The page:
JOHN WHITEHEAD (1948 - 2004)
GENE McFADDEN (1949 - 2006)
Gene McFadden and John Whitehead are best known for their worldwide
hit with the dance anthem "Ain't No Stoppin' Us Now" from
1979. They also composed or produced career-defining tracks for
their Philadelphia International labelmates the O'Jays ("Back
Stabbers"), Harold Melvin & the Blue Notes ("Wake
Up Everybody", "Where Are All My Friends") and Archie
Bell & the Drells ("Soul City Walk", "Don't Let
Love Get You Down").
In a career stretching back to Stax with the Epsilons vocal group
in the 1960s, the duo worked, too, with James Brown, Gloria Gaynor,
the Intruders, the Jacksons, Gladys Knight & the Pips, Melba
Moore, People's Choice, Teddy Pendergrass, Lou Rawls and Stevie
Wonder. In the 1980s, the evergreen "Ain't No Stoppin' Us Now"
was used by Philadelphia sports teams and became the anthem of soul
weekenders in the UK. It has been covered by the likes of Luther
McFadden and Whitehead came from the same poor Philadelphia neighbourhood.
They went to the same high school and formed a vocal group called
the Epsilons with Whitehead's cousin Ronald "Roame" Lowry
(later a member of Maze) and their friend Allen Beatty. When Otis
Redding came to Philadelphia in 1966, the group attended his concert
and met and sang for their favourite soul singer backstage. The
Stax star offered them a gig doing backing vocals on tour with him
and they jumped at the chance. They sang background on Arthur Conley's
smash "Sweet Soul Music", a song Redding had originally
earmarked for them, but, when he died in a plane crash in December
1967, the Epsilons floundered. Stax released "The Echo"
as a single in 1968 but the group went back to Philadelphia.
Undeterred, McFadden and Whitehead recruited James Knight and Lloyd
Parks and renamed themselves Talk of the Town for two 45s: "Little
Bit Of Your Lovin'" and "Don't Be So Mean" on North
Bay Records in 1971. They also began working for the songwriters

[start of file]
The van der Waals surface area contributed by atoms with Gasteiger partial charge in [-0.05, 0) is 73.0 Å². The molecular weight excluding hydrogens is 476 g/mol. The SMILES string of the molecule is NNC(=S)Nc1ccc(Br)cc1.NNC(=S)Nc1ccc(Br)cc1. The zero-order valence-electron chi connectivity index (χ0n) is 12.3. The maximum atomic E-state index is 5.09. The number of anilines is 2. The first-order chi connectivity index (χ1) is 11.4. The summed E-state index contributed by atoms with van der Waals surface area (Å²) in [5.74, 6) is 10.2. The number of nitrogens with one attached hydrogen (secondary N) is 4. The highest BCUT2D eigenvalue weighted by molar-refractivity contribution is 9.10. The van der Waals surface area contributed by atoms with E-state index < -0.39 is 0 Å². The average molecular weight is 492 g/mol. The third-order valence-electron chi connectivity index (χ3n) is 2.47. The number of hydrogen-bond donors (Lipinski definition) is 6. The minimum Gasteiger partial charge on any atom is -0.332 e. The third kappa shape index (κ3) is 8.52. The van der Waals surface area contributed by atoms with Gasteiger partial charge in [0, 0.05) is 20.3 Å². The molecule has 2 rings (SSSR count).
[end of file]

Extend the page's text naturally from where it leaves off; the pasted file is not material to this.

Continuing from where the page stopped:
and producers Kenny Gamble and Leon Huff, who had just convinced
Columbia to bankroll their Motown-inspired Philadelphia International
Records. Originally recruited as chief mailboy, Whitehead watched
and learned from his bosses; soon he was determined to get them
to listen to "Back Stabbers", the first song he had written
with McFadden. Leon Huff added a piano melody and persuaded the
O'Jays to record it. "Back Stabbers" became a hit on both
sides of the Atlantic, earning the new label its first gold record
in 1972. Over the next three years, Talk of the Town released the
very collectable singles "Super Groover (All Night Mover)",
"Bumpin' Boogie" and "I Apologize" on the Gamble
and TSOP offshoot labels but they eventually split up. Notable among
their compositions is the gospel-like "Wake Up Everybody (Part
1)" written with Victor Carstarphen for Harold Melvin &
the Blue Notes in 1975.
By 1978, McFadden and Whitehead had amassed 22 gold records, two
platinum albums and two Grammy nominations but they were itching
to record again. "We had been helping other people rocket to
the moon." recalled Whitehead. "Gamble and Huff thought
we were happy as writers and producers. Finally, they agreed to
let us go into the studio record one song. The first thing that
came into our minds was: ain't no stopping us now!" They couldn't
follow up their huge 1979 smash and "I Heard It In A Love Song"
and "I've Been Pushed Aside" were only minor hits before
they both signed to Capitol for the "Movin' On" album
Whitehead subsequently served a brief prison sentence for tax evasion
and issued a solo album, "I Need Money Bad", in 1988.
He and McFadden reunited for corporate functions and nostalgia shows
in the 1990s.
John Whitehead was shot dead on May 11th 2004 while working on
a car in a Philadelphia street. Gene McFadden died from cancer on
January 27th 2006.
Perrone, The Independent)